Most Likely to Survive?
Hard to call. Crowe is doing damage control and Cinderella Man will probably get a huge campaign. Fiennes could vote-split and Howard might have to settle for critics prizes. I'm going with Fiennes for now. He's respected. He's been out of the big race for a while. He has two films and his resurgence can be a media-friendly story.


Kris said...

Fiennes won't survive unless The White Countess breathes air into his sails and causes voters to look at The Constant Gardener again. Sure, if the Oscars were tomorrow, he'd be in the hunt to win. But a lot is left to happen, and I think Crowe has the best chance of sticking out out, ultimately.

Anonymous said...

Do you think that Ralph will survive with The Constant Gardner or just Ralph Feinnes in general?

I am truly unsure if any of these can last until the end of the year. A possibly minus for Howard would be that, yes the film was critically successful, but it didn't really do much in terms of box-office. I think if they were going to nominate him the film had to be a decent hit - around the size of 'Crash'. And Murray's deadpan thing is now very familiar (unfortunately) so I agree with you on that point.

Crowe is actuallty the one I would figure to survive because there's some people that can survive anything if they're good enough. And surely the Academy would just love to be seen as forgiving him.

Unless he gets thrown in jail...


Anonymous said...

Forgive the controversy, but I don't think the Academy mind the Crowe bad boy stuff. I think they actually engage in a perverse enjoyment of it. The biggest problem for Crowe right now is more the fact that there's still a faint stench lingering from the last Howard/Goldsman/Crowe/Academy love-in.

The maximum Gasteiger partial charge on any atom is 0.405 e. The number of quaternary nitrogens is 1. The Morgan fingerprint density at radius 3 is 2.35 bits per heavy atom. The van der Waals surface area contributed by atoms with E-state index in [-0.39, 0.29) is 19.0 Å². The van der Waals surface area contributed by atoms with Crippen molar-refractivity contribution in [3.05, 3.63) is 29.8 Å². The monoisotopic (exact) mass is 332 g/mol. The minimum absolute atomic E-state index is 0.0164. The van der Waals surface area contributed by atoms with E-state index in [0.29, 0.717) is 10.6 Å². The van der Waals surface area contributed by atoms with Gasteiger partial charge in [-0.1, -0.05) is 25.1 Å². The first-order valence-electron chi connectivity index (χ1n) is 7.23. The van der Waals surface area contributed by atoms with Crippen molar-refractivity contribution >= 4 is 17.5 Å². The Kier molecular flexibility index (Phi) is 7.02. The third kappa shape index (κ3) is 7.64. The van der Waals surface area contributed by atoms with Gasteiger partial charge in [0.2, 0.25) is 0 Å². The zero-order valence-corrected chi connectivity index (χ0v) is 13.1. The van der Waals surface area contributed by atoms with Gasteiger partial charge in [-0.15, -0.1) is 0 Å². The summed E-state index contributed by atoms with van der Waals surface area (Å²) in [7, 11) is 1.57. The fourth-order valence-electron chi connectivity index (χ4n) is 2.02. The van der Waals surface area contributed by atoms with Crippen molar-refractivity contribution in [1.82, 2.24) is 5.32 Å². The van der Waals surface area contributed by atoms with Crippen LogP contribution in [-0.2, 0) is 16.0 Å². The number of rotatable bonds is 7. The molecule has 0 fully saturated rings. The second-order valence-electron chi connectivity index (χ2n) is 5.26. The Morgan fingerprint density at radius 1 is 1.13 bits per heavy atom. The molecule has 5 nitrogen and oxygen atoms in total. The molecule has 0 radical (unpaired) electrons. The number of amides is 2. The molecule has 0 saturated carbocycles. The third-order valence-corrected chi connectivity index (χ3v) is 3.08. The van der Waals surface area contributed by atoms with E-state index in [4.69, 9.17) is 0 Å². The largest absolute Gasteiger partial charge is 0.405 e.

Looking elsewhere, Howard and Fiennes are dependent on who steals their thunder late in the year. They're like this year's Michael Douglas in Wonder Boys, or Liam Neeson in Kinsey; the nomination makes utter sense and will happen, but only if there's enough room left at the table.


Anonymous said...

Yeah. I don't think Cheadle, Murray or Crowe will make it. As for Fiennes, I think he'll have a better shot with The White Countess, though TCD will help. Anyhow, Focus are gonna have a job choosing who to campaign.

I actually think Howard has the best chance, and I think he might pick up the NBR Breakthrough and MAYBE a critic award or too. We'll see.


o ye of little faith. This has been an interesting exercize because everyone keeps saying no no no about each category.

clearly, given academy history, a couple of people will survive.

as far as the academy not minding crowe's antics... i doubt that that's true. Now, I know I am not a typical moviegoer (the AMPAS voters are closer to that) but I used to love him (way back in the Insider/LA Confidential days) and now I just can't stomach him because he just strikes me as so arrogant and just... well, if i'm feeling that way I know other people out there are too.